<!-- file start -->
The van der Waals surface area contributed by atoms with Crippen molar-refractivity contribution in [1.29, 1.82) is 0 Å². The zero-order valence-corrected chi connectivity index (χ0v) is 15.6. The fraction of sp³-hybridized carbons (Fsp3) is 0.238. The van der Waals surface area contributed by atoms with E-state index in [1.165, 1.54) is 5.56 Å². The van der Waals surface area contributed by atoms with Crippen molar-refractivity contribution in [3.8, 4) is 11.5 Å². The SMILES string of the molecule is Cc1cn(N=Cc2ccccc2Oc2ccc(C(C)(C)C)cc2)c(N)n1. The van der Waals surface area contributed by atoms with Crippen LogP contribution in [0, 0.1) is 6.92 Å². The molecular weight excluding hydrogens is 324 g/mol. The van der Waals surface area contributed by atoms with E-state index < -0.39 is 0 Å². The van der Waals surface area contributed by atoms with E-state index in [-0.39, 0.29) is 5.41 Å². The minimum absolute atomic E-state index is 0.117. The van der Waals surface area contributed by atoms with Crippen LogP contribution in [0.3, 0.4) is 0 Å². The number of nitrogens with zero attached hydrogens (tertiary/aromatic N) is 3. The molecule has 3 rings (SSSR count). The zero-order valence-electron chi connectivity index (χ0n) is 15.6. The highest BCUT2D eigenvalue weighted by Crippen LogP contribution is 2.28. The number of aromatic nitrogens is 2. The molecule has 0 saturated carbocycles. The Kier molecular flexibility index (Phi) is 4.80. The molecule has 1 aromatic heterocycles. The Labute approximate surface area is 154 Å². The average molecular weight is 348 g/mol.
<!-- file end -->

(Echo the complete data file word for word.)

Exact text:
The van der Waals surface area contributed by atoms with Crippen molar-refractivity contribution in [1.29, 1.82) is 0 Å². The zero-order valence-corrected chi connectivity index (χ0v) is 15.6. The fraction of sp³-hybridized carbons (Fsp3) is 0.238. The van der Waals surface area contributed by atoms with E-state index in [1.165, 1.54) is 5.56 Å². The van der Waals surface area contributed by atoms with Crippen molar-refractivity contribution in [3.8, 4) is 11.5 Å². The SMILES string of the molecule is Cc1cn(N=Cc2ccccc2Oc2ccc(C(C)(C)C)cc2)c(N)n1. The van der Waals surface area contributed by atoms with Crippen LogP contribution in [0, 0.1) is 6.92 Å². The molecular weight excluding hydrogens is 324 g/mol. The van der Waals surface area contributed by atoms with E-state index < -0.39 is 0 Å². The van der Waals surface area contributed by atoms with E-state index in [-0.39, 0.29) is 5.41 Å². The minimum absolute atomic E-state index is 0.117. The van der Waals surface area contributed by atoms with Crippen LogP contribution in [0.3, 0.4) is 0 Å². The number of nitrogens with zero attached hydrogens (tertiary/aromatic N) is 3. The molecule has 3 rings (SSSR count). The zero-order valence-electron chi connectivity index (χ0n) is 15.6. The highest BCUT2D eigenvalue weighted by Crippen LogP contribution is 2.28. The number of aromatic nitrogens is 2. The molecule has 0 saturated carbocycles. The Kier molecular flexibility index (Phi) is 4.80. The molecule has 1 aromatic heterocycles. The Labute approximate surface area is 154 Å². The average molecular weight is 348 g/mol.